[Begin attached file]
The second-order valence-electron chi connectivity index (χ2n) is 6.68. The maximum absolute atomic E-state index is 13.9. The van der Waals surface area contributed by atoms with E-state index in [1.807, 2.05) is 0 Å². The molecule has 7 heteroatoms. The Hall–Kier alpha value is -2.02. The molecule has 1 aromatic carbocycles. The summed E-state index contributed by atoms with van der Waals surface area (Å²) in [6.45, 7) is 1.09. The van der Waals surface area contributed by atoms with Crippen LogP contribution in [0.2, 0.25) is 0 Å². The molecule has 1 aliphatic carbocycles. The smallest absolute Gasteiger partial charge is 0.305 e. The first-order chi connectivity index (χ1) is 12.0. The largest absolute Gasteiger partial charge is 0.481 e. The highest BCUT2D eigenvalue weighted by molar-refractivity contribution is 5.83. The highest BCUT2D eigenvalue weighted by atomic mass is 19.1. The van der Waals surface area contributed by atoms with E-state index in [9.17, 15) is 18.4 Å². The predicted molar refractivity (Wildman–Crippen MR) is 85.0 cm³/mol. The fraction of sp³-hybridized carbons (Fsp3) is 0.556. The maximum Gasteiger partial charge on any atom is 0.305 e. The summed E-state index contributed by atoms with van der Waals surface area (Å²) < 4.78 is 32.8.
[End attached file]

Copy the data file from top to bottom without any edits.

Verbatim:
The second-order valence-electron chi connectivity index (χ2n) is 6.68. The maximum absolute atomic E-state index is 13.9. The van der Waals surface area contributed by atoms with E-state index in [1.807, 2.05) is 0 Å². The molecule has 7 heteroatoms. The Hall–Kier alpha value is -2.02. The molecule has 1 aromatic carbocycles. The summed E-state index contributed by atoms with van der Waals surface area (Å²) in [6.45, 7) is 1.09. The van der Waals surface area contributed by atoms with Crippen LogP contribution in [0.2, 0.25) is 0 Å². The molecule has 1 aliphatic carbocycles. The smallest absolute Gasteiger partial charge is 0.305 e. The first-order chi connectivity index (χ1) is 12.0. The largest absolute Gasteiger partial charge is 0.481 e. The highest BCUT2D eigenvalue weighted by molar-refractivity contribution is 5.83. The highest BCUT2D eigenvalue weighted by atomic mass is 19.1. The van der Waals surface area contributed by atoms with E-state index in [9.17, 15) is 18.4 Å². The predicted molar refractivity (Wildman–Crippen MR) is 85.0 cm³/mol. The fraction of sp³-hybridized carbons (Fsp3) is 0.556. The maximum Gasteiger partial charge on any atom is 0.305 e. The summed E-state index contributed by atoms with van der Waals surface area (Å²) < 4.78 is 32.8.